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Caring for someone in an aged care home can be a challenging and emotional experience, but it’s important to remember that you still have an essential role to play in supporting your loved one’s care.
Here are some key points to consider to help you feel more confident in your decision and stay involved in their care:
- Start planning early: As Geriatricians will often highlight, independent living by the elderly inherently brings greater risks, particularly with falls. If an accident leads to an emergency visit to a hospital, decisions regarding future care, accommodation or assistance will often be rushed as hospitals are unable to have beds occupied for extended periods so need to discharge patients as quickly as possible. The advice is to plan before these risks escalate, ideally discuss with family members and consider the preferred options when time allows for rational thinking.
- Signs your loved one will benefit from living in an aged care home: If your loved one is facing considerable mobility challenges, severe incontinence issues, problematic behaviour like wandering or getting lost, serious communication concerns, or problems with planning, remembering, and thinking, moving them to an assisted living facility may be the best option for their overall well-being.
- Growing doubts: It’s natural to have doubts and concerns about your decision. You may worry about whether your loved one will receive the attention they need, if people will assume you abandoned them, or if you could have done more to prevent this situation. It’s important to be realistic and make decisions based on what is best for everyone involved, including yourself.
- Coping with emotions: Seek support from someone who will listen to you without judgment. Managing your own emotions is crucial, and it may be helpful to explore counselling or support groups specifically for carers. These resources can provide guidance and a safe space to express your feelings.
- Stay involved: Even after your loved one moves into an aged care home, you can still actively participate in their care. Recognise that you are an essential member of the care team, working alongside medical experts. Here are some ways to stay involved:
- Familiarise yourself with the names and roles of the other members of the care team.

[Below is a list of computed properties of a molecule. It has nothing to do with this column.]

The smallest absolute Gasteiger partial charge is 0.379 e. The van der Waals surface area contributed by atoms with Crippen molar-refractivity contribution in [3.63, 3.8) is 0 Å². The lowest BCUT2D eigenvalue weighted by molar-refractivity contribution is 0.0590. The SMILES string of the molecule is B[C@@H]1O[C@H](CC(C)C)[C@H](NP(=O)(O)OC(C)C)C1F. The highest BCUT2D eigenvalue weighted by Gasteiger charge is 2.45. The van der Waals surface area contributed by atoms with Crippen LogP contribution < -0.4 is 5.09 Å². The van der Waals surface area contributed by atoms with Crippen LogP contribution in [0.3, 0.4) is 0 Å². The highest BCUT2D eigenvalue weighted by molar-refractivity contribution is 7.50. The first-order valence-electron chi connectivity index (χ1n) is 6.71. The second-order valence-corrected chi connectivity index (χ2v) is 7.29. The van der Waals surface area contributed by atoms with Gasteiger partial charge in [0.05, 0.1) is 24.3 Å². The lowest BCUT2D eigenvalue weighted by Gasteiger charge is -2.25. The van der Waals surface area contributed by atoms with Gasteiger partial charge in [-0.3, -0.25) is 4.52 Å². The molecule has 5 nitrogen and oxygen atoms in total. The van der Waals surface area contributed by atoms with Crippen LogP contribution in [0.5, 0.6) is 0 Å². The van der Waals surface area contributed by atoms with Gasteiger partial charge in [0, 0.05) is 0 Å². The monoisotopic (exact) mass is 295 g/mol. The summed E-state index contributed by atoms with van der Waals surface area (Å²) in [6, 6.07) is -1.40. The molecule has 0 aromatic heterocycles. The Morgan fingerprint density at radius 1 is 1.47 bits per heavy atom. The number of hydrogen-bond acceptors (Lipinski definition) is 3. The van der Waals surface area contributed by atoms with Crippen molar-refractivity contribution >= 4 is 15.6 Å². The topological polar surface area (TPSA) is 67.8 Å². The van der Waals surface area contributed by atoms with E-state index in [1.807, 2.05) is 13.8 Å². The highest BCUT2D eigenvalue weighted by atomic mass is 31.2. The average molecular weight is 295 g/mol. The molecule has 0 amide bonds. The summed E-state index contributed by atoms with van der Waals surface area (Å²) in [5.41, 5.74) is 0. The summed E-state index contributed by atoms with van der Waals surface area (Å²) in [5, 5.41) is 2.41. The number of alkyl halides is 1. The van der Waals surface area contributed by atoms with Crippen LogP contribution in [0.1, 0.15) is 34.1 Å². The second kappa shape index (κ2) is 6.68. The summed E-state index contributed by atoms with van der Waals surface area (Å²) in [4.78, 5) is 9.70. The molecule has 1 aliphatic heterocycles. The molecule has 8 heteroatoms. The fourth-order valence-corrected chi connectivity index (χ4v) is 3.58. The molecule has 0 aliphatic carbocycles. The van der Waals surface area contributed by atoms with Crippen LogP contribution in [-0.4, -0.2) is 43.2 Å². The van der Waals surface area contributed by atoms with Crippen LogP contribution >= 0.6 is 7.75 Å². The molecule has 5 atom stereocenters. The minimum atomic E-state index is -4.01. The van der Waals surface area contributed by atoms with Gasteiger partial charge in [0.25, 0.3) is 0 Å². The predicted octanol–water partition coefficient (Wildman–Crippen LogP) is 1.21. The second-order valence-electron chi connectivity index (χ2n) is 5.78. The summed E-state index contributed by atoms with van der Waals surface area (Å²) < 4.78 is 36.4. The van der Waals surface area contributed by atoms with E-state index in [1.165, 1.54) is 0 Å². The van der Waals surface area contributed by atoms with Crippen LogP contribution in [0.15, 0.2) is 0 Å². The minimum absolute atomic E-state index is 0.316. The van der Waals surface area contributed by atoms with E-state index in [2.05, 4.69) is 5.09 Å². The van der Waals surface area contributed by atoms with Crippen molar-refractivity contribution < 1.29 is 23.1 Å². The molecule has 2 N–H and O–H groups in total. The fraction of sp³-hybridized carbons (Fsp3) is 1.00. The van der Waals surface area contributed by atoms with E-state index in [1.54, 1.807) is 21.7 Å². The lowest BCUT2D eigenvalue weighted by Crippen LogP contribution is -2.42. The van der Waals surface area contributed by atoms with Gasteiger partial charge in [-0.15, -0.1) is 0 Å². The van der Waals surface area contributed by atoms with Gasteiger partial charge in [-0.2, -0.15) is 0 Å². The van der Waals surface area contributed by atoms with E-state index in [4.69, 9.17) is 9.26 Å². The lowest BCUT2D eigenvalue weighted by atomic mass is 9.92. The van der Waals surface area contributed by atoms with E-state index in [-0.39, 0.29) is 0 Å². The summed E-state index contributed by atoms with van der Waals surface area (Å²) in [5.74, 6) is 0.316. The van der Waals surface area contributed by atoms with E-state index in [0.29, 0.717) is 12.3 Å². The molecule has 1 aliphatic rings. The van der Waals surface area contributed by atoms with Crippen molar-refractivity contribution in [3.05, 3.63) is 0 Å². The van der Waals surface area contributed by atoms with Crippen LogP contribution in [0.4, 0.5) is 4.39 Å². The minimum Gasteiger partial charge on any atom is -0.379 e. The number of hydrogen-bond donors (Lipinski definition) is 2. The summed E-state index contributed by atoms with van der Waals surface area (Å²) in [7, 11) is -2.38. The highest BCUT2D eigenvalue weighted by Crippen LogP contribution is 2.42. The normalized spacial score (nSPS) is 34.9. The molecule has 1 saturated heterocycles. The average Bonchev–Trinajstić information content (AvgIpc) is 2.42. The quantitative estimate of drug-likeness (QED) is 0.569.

- Take notes during discussions or meetings, or bring someone along to help you remember important details.
- Don’t hesitate to ask questions and seek clarification about your loved one’s care.
- Maintain a list of your loved one’s health concerns and share them with the care team.
- Ensure accurate documentation of diagnoses, medications, and any changes in their condition.
Remember, your presence and involvement are valuable and can greatly contribute to the overall care and well-being of your loved one. Take pride in the role you play and don’t hesitate to ask for assistance when needed.
If a loved one has moved into an aged care home, where possible decorate the room with such things as familiar photos or paintings. These comforts of home and memories lessen the sense of being deserted.
Use video technology to maintain contact with family members. Devices such as an iPad and associated applications e.g. FaceTime or WhatsApp are great ways to keep in touch.
Regular outings – most aged care homes welcome and promote family members and friends taking a resident out for excursions, such as walks, morning or afternoon teas. Besides providing another form of regular exercise it reduces the feeling that the resident is in a ‘prison’ and limited to the confines of the aged care home
If this article has inspired you to think about your own unique situation and, more importantly, what you and your family are going through right now, please contact us for further insights and guidance.